Improved genome editing in human cell lines using the CRISPR method

Ivan M. Munoz, Piotr Szyniarowski, Rachel Toth, John Rouse (Lead / Corresponding author), Christophe Lachaud (Lead / Corresponding author)

    Research output: Contribution to journalArticle

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    Abstract

    The Cas9/CRISPR system has become a popular choice for genome editing. In this system, binding of a single guide (sg) RNA to a cognate genomic sequence enables the Cas9 nuclease to induce a double-strand break at that locus. This break is next repaired by an error-prone mechanism, leading to mutation and gene disruption. In this study we describe a range of refinements of the method, including stable cell lines expressing Cas9, and a PCR based protocol for the generation of the sgRNA. We also describe a simple methodology that allows both elimination of Cas9 from cells after gene disruption and re-introduction of the disrupted gene. This advance enables easy assessment of the off target effects associated with gene disruption, as well as phenotype-based structure-function analysis. In our study, we used the Fan1 DNA repair gene as control in these experiments. Cas9/CRISPR-mediated Fan1 disruption occurred at frequencies of around 29%, and resulted in the anticipated spectrum of genotoxin hypersensitivity, which was rescued by re-introduction of Fan1.
    Original languageEnglish
    Article numbere109752
    Number of pages6
    JournalPLoS ONE
    Volume9
    Issue number10
    DOIs
    Publication statusPublished - 10 Oct 2014

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    Clustered Regularly Interspaced Short Palindromic Repeats
    human cell lines
    gene targeting
    Genes
    Cells
    Cell Line
    genome
    nucleases
    DNA repair
    hypersensitivity
    Guide RNA
    genes
    methodology
    cell lines
    RNA
    mutation
    genomics
    Mutagens
    phenotype
    loci

    Cite this

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    abstract = "The Cas9/CRISPR system has become a popular choice for genome editing. In this system, binding of a single guide (sg) RNA to a cognate genomic sequence enables the Cas9 nuclease to induce a double-strand break at that locus. This break is next repaired by an error-prone mechanism, leading to mutation and gene disruption. In this study we describe a range of refinements of the method, including stable cell lines expressing Cas9, and a PCR based protocol for the generation of the sgRNA. We also describe a simple methodology that allows both elimination of Cas9 from cells after gene disruption and re-introduction of the disrupted gene. This advance enables easy assessment of the off target effects associated with gene disruption, as well as phenotype-based structure-function analysis. In our study, we used the Fan1 DNA repair gene as control in these experiments. Cas9/CRISPR-mediated Fan1 disruption occurred at frequencies of around 29{\%}, and resulted in the anticipated spectrum of genotoxin hypersensitivity, which was rescued by re-introduction of Fan1.",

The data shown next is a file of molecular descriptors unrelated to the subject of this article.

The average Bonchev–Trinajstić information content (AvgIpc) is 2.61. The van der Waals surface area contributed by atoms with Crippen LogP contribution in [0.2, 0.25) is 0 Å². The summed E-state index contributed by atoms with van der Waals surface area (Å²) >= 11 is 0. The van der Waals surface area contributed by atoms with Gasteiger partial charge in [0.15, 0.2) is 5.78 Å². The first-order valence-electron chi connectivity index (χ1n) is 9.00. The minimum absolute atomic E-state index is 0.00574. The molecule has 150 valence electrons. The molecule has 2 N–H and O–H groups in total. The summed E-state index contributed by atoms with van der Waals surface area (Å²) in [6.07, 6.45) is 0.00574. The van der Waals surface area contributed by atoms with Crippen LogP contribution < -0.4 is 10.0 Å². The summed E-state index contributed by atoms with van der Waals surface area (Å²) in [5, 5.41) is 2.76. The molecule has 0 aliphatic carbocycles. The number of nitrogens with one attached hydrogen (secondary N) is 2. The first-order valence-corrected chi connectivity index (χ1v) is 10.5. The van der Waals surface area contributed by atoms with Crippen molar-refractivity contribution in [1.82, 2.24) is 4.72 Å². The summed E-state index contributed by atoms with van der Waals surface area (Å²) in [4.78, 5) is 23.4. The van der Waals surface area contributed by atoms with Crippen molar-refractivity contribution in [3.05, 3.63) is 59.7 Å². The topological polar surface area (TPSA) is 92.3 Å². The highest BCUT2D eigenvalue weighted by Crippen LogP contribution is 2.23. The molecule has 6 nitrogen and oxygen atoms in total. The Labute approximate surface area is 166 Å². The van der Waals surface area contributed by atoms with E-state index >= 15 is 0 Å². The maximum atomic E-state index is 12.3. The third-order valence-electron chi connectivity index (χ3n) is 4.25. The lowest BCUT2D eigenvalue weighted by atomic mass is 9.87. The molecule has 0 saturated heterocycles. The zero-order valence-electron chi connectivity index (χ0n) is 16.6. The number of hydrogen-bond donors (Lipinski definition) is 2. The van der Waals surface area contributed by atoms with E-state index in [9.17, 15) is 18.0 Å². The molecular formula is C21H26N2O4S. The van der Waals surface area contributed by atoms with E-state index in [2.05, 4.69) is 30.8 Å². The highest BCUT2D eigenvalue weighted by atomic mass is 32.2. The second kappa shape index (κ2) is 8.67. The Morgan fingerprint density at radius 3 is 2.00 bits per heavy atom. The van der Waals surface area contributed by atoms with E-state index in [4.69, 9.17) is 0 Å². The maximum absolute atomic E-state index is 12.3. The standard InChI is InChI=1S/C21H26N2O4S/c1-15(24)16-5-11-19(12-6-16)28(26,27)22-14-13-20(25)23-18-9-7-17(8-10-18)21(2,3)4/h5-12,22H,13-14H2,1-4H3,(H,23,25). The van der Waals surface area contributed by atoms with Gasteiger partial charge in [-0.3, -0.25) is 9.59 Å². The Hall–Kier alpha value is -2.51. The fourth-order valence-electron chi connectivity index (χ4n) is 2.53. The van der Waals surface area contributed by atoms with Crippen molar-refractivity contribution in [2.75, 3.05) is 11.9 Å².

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    Improved genome editing in human cell lines using the CRISPR method. / Munoz, Ivan M.; Szyniarowski, Piotr; Toth, Rachel; Rouse, John (Lead / Corresponding author); Lachaud, Christophe (Lead / Corresponding author).

    In: PLoS ONE, Vol. 9, No. 10, e109752, 10.10.2014.

    Research output: Contribution to journalArticle

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    AU - Toth, Rachel

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    AU - Lachaud, Christophe

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    AB - The Cas9/CRISPR system has become a popular choice for genome editing. In this system, binding of a single guide (sg) RNA to a cognate genomic sequence enables the Cas9 nuclease to induce a double-strand break at that locus. This break is next repaired by an error-prone mechanism, leading to mutation and gene disruption. In this study we describe a range of refinements of the method, including stable cell lines expressing Cas9, and a PCR based protocol for the generation of the sgRNA. We also describe a simple methodology that allows both elimination of Cas9 from cells after gene disruption and re-introduction of the disrupted gene. This advance enables easy assessment of the off target effects associated with gene disruption, as well as phenotype-based structure-function analysis. In our study, we used the Fan1 DNA repair gene as control in these experiments. Cas9/CRISPR-mediated Fan1 disruption occurred at frequencies of around 29%, and resulted in the anticipated spectrum of genotoxin hypersensitivity, which was rescued by re-introduction of Fan1.

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